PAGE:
Structure of the Calcium Release Channel of Skeletal Muscle Sarcoplasmic Reticulum and Its Regulation by Calcium
Skeletal muscle contraction is initiated by an action potential-induced depolarization of the muscle plasma membrane. This electrical excitation originates at the neuromuscular synapse and spreads rapidly into the transverse tubule (T-) system of membrane infoldings, which extend inward from the surface membrane to surround each myofibril. In an incompletely understood process termed excitation-contraction coupling (Somlyo, 1985), T-system depolarization somehow triggers the rapid release of a large Ca2+ pool stored within the intracellular membrane system, sarcoplasmic reticulum (SR), thus providing an elevated free Ca2+ concentration that results in muscle contraction (Ebashi, 1976; Endo, 1977). The signal which induces opening of the SR Ca2+ release channels is believed to be transmitted at specialized junctions where the T-system and SR membranes become closely apposed to form a narrow 12 nm gap. Large protein structures projecting from the SR membrane span this junctional gap to provide apparent continuity between the T-system and SR, and have previously been defined morphologically and termed either feet (Franzini-Armstrong, 1970), bridges (Somlyo, 1979), pillars (Eisenberg and Eisenberg, 1982) or spanning proteins (Caswell and Brunschwig, 1984). Biochemical and morphological analysis of SR fragmented by homogenization of muscle tissue has shown that both Ca2+ release activity and the feet structures are enriched in “heavy” SR vesicles, a subcellular microsomal fraction derived from the junctional SR (Nagasaki and Kasai, 1983; Meissner, 1984; Ferguson et al., 1984; Saito et al., 1984; Ikemoto et al., 1985; Meissner et al., 1986). Study of the Ca2+ release channel activity using isolated heavy SR vesicles has been approached by applying two complementary techniques; macroscopic 45Ca2+ flux from passively loaded vesicles, and microscopic Ca2+ currents through single channels incorporated into planar lipid bilayers. Vesicle 45Ca2+ flux studies have shown that the SR Ca2+ release channel can be activated by micromolar Ca2+ or millimolar adenine nucleotides to give enhanced release rates, but could be optimally activated only by the combined presence of Ca2+ and adenine nucleotides to give maximal release rates with first-order rate constants of 30–100s-1 (Meissner et al., 1986).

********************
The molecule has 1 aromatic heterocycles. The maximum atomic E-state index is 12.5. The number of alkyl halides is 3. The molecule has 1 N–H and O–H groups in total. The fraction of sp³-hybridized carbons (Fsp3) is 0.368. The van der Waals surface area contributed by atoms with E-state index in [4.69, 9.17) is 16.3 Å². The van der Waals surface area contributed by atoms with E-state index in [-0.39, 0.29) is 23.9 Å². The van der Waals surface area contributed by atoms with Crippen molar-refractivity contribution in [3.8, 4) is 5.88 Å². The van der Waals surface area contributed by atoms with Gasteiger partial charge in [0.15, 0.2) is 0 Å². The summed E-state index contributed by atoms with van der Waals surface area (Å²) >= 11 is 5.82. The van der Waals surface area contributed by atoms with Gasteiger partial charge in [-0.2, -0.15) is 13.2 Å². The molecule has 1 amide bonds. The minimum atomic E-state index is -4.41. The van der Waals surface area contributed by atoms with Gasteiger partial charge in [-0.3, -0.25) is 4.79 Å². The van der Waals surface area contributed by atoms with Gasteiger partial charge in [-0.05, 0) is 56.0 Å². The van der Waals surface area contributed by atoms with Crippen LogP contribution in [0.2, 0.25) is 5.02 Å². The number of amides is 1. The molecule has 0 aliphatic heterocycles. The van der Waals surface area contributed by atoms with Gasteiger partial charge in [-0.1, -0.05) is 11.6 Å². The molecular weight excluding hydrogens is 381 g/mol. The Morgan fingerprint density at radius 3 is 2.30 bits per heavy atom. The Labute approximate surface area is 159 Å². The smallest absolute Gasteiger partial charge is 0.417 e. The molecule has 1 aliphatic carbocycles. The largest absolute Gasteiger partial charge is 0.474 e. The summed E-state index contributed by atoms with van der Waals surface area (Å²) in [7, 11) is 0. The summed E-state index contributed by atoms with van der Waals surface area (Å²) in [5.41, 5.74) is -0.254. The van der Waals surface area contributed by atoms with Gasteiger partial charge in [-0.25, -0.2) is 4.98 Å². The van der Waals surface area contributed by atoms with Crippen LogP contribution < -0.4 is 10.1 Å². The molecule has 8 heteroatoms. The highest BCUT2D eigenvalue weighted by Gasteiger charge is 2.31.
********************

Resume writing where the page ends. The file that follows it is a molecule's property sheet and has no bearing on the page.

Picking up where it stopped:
KeywordsSarcoplasmic Reticulum Release Channel Ryanodine Receptor Planar Lipid Bilayer Sarcoplasmic Reticulum Membrane
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